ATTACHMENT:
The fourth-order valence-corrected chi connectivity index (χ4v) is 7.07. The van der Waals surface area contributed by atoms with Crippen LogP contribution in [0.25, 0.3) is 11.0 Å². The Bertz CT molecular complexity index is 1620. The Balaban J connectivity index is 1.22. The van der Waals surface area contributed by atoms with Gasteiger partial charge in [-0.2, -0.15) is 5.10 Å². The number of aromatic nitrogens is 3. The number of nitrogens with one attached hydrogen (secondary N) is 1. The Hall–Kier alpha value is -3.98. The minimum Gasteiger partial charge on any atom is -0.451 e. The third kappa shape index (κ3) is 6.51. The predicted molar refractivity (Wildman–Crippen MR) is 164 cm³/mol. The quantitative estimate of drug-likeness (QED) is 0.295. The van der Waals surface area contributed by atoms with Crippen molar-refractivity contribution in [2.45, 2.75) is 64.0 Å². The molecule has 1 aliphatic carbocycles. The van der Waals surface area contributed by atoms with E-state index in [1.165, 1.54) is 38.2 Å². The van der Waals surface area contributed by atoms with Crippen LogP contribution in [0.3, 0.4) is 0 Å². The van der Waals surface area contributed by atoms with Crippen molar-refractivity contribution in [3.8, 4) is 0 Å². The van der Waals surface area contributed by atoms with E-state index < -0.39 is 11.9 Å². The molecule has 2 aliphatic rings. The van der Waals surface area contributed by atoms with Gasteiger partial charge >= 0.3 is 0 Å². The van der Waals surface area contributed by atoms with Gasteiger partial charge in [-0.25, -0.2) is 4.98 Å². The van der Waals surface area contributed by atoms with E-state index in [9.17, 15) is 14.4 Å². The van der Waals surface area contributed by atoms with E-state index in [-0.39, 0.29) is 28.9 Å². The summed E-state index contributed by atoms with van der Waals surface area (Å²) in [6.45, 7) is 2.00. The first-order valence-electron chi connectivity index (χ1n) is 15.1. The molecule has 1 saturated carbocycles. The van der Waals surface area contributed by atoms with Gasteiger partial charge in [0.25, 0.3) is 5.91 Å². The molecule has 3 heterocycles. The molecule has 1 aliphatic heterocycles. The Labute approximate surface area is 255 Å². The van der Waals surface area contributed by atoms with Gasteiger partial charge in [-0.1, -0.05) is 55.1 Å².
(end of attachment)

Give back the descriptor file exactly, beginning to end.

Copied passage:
The fourth-order valence-corrected chi connectivity index (χ4v) is 7.07. The van der Waals surface area contributed by atoms with Crippen LogP contribution in [0.25, 0.3) is 11.0 Å². The Bertz CT molecular complexity index is 1620. The Balaban J connectivity index is 1.22. The van der Waals surface area contributed by atoms with Gasteiger partial charge in [-0.2, -0.15) is 5.10 Å². The number of aromatic nitrogens is 3. The number of nitrogens with one attached hydrogen (secondary N) is 1. The Hall–Kier alpha value is -3.98. The minimum Gasteiger partial charge on any atom is -0.451 e. The third kappa shape index (κ3) is 6.51. The predicted molar refractivity (Wildman–Crippen MR) is 164 cm³/mol. The quantitative estimate of drug-likeness (QED) is 0.295. The van der Waals surface area contributed by atoms with Crippen molar-refractivity contribution in [2.45, 2.75) is 64.0 Å². The molecule has 1 aliphatic carbocycles. The van der Waals surface area contributed by atoms with E-state index in [1.165, 1.54) is 38.2 Å². The van der Waals surface area contributed by atoms with Crippen LogP contribution in [0.3, 0.4) is 0 Å². The van der Waals surface area contributed by atoms with Crippen molar-refractivity contribution in [3.8, 4) is 0 Å². The van der Waals surface area contributed by atoms with E-state index < -0.39 is 11.9 Å². The molecule has 2 aliphatic rings. The van der Waals surface area contributed by atoms with Gasteiger partial charge >= 0.3 is 0 Å². The van der Waals surface area contributed by atoms with Gasteiger partial charge in [-0.25, -0.2) is 4.98 Å². The van der Waals surface area contributed by atoms with E-state index in [9.17, 15) is 14.4 Å². The van der Waals surface area contributed by atoms with E-state index in [-0.39, 0.29) is 28.9 Å². The summed E-state index contributed by atoms with van der Waals surface area (Å²) in [6.45, 7) is 2.00. The first-order valence-electron chi connectivity index (χ1n) is 15.1. The molecule has 1 saturated carbocycles. The van der Waals surface area contributed by atoms with Gasteiger partial charge in [0.25, 0.3) is 5.91 Å². The molecule has 3 heterocycles. The molecule has 1 aliphatic heterocycles. The Labute approximate surface area is 255 Å². The van der Waals surface area contributed by atoms with Gasteiger partial charge in [-0.1, -0.05) is 55.1 Å².